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calendar14 January 2020

Author: Joseph Allison

A day doing nothing?

A day doing nothing?

What if you had to spend the day doing nothing? An attractive prospect if you’re a busy person, perhaps. But what if this wasn’t your choice? No work, no friends round, no television, music, books, social media, post or phone calls. No leaving the house. Curtains stay closed. No food or drink, apart from a glass of water and a slice of bread and a little jam. That’s what Colchester Debt Centre Manager, Paula Goddard, did to raise money for our work here at Christians Against Poverty.

Working for CAP, Paula knows that many of her clients have had to live with this situation every day. Eight out of ten debt clients say they feel lonely or isolated before getting help. One in five say they don’t leave their house for a week or more. The loneliness makes their outlook feel even worse. Paula found herself feeling anxious just a few hours into her 'Do Nothing Day'. 

'The first two hours are spent fighting the urge to go back to sleep and with thoughts jumping around my head. Conversations I’ve had and need to have, what was said and what needs to be said.'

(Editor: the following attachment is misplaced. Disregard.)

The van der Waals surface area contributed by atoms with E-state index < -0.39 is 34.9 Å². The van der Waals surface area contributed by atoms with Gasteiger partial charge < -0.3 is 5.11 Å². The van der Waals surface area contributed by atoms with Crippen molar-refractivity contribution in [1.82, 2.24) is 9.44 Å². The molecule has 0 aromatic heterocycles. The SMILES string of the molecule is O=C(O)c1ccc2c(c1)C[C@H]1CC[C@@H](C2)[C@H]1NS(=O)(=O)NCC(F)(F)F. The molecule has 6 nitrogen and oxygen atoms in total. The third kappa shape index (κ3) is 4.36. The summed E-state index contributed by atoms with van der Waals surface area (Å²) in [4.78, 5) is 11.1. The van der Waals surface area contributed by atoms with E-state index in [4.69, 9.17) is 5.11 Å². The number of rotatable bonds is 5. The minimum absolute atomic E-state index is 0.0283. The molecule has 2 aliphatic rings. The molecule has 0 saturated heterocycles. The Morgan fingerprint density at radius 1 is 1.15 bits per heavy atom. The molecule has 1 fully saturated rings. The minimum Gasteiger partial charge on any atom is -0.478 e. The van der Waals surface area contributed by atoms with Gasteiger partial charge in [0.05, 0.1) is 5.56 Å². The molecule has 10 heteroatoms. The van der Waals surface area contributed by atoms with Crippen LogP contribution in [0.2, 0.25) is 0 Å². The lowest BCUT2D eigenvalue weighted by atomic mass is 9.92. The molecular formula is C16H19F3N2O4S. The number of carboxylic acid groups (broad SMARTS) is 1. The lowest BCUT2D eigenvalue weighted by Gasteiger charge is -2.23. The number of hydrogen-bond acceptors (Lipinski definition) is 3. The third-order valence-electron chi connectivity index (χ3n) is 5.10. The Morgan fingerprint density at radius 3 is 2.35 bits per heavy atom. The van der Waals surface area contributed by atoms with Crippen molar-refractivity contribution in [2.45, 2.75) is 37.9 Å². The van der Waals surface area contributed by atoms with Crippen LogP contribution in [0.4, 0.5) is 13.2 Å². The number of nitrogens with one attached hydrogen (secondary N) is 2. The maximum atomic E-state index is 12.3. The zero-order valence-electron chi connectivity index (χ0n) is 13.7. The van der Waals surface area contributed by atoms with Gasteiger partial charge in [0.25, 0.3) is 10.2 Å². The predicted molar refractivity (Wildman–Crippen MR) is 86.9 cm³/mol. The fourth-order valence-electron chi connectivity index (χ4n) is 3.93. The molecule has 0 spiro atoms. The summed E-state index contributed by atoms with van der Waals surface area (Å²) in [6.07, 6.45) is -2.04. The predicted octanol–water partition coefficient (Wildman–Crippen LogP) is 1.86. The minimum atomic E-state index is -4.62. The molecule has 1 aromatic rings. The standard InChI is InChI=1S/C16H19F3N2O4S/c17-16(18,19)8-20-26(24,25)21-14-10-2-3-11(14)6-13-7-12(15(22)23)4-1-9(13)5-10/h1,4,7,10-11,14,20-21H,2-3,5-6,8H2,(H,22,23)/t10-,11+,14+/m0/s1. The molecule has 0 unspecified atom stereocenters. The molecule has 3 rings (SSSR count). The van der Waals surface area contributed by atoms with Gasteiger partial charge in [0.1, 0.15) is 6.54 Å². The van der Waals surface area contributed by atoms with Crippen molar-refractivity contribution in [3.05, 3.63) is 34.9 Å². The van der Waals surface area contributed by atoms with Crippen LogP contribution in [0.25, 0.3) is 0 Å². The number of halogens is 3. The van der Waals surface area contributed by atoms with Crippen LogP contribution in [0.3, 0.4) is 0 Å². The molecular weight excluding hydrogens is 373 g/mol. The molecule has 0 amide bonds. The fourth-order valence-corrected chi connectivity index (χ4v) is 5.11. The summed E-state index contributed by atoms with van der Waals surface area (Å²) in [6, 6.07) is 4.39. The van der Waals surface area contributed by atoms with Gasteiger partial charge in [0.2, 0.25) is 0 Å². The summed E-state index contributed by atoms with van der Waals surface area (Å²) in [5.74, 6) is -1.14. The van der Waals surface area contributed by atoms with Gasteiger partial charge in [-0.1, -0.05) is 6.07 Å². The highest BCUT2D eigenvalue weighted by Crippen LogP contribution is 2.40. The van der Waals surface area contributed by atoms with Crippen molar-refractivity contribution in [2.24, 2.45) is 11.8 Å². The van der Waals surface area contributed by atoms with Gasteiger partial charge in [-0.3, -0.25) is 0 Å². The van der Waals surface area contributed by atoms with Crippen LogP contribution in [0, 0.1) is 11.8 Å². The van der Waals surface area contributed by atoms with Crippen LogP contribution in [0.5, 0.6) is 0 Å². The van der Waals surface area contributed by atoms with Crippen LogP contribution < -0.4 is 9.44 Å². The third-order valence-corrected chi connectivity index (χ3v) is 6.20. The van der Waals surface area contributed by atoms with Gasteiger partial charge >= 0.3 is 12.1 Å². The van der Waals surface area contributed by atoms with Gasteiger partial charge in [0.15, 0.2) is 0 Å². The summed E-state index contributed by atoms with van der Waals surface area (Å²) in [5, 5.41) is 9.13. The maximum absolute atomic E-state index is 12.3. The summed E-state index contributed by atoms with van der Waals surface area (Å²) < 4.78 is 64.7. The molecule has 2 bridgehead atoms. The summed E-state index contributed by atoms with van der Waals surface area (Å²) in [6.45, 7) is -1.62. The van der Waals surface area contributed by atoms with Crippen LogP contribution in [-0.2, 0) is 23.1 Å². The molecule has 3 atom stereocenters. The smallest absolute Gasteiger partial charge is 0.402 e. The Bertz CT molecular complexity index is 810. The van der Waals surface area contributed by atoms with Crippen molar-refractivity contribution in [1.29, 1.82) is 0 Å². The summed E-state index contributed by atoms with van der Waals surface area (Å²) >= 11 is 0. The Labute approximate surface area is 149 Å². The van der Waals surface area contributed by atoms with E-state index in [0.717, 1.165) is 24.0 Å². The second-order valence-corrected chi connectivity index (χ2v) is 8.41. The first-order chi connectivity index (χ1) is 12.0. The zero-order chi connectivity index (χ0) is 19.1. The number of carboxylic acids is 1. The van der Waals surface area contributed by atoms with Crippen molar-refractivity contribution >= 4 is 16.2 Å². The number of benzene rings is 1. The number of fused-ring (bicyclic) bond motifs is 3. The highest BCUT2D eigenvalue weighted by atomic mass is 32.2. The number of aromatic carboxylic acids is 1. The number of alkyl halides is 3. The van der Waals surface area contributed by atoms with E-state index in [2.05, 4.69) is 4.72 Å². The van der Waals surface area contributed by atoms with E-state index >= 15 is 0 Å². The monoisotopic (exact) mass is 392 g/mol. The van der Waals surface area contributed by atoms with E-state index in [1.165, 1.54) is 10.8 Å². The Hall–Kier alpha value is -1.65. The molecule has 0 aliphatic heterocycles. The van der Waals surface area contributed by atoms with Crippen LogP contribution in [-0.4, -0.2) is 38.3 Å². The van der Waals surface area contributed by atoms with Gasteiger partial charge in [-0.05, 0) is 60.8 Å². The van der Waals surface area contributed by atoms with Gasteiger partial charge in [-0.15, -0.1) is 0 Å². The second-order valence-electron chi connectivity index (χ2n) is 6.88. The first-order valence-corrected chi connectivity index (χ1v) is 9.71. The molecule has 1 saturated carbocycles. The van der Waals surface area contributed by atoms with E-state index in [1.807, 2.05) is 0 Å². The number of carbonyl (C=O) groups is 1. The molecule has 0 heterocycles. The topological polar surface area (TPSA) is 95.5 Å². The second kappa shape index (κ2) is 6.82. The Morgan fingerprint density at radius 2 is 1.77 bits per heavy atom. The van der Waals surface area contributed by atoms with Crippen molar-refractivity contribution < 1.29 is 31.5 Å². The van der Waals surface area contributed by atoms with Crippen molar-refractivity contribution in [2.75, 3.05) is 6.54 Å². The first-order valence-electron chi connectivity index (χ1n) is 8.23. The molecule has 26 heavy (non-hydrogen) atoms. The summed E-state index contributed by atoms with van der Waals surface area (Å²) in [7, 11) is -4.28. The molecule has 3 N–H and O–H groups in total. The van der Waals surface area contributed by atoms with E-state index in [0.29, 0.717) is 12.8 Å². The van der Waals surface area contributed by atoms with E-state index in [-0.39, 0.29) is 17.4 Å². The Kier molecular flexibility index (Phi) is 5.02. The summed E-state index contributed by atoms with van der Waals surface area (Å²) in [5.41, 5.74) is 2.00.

With no distractions of TV, internet or phone due to energy worries or disconnection, isolation creeps in. Food and, even water, is rationed.

'Our clients will limit water usage to keep the bill lower. By 10am, I needed my glass of water. The room was dark and my thoughts were still battling for space in my head. I was cold so pulled the duvet round me, by 11.30am I was so hungry I gave in and had my slice of bread. I took the bread back up to my room and sat eating slowly to try and make it last. Oh my! It tasted so good! It really was the only highlight of the day.'

However, this highlight was short-lived.

'By 1pm I was lethargic again and cold, I laid down with the duvet wrapped around me and my thoughts started running again and that was the longest three hours of the day because I knew I had an end to what I can only describe as mental hell, especially as it started getting darker.'

Paula’s was an experiment, a fundraiser she chose to do for charity for the day and she reflected that for people living with poverty, it must seem relentless.

'For the people out there needing our help, there is no easy end to the mental turmoil. There is no dinner waiting later with the family. There is no switching off in front of the TV with a cup of tea.'

Poverty doesn’t just affect someone's trip to the supermarket or the stuff they can or can't have. The isolation debt brings can deeply affect someone on an emotional and psychological level. 

If you help CAP in any way, through giving of your time, efforts, money and especially through prayers, thank you so much. It's because of you that we're able to bring hope to people feeling so alone.

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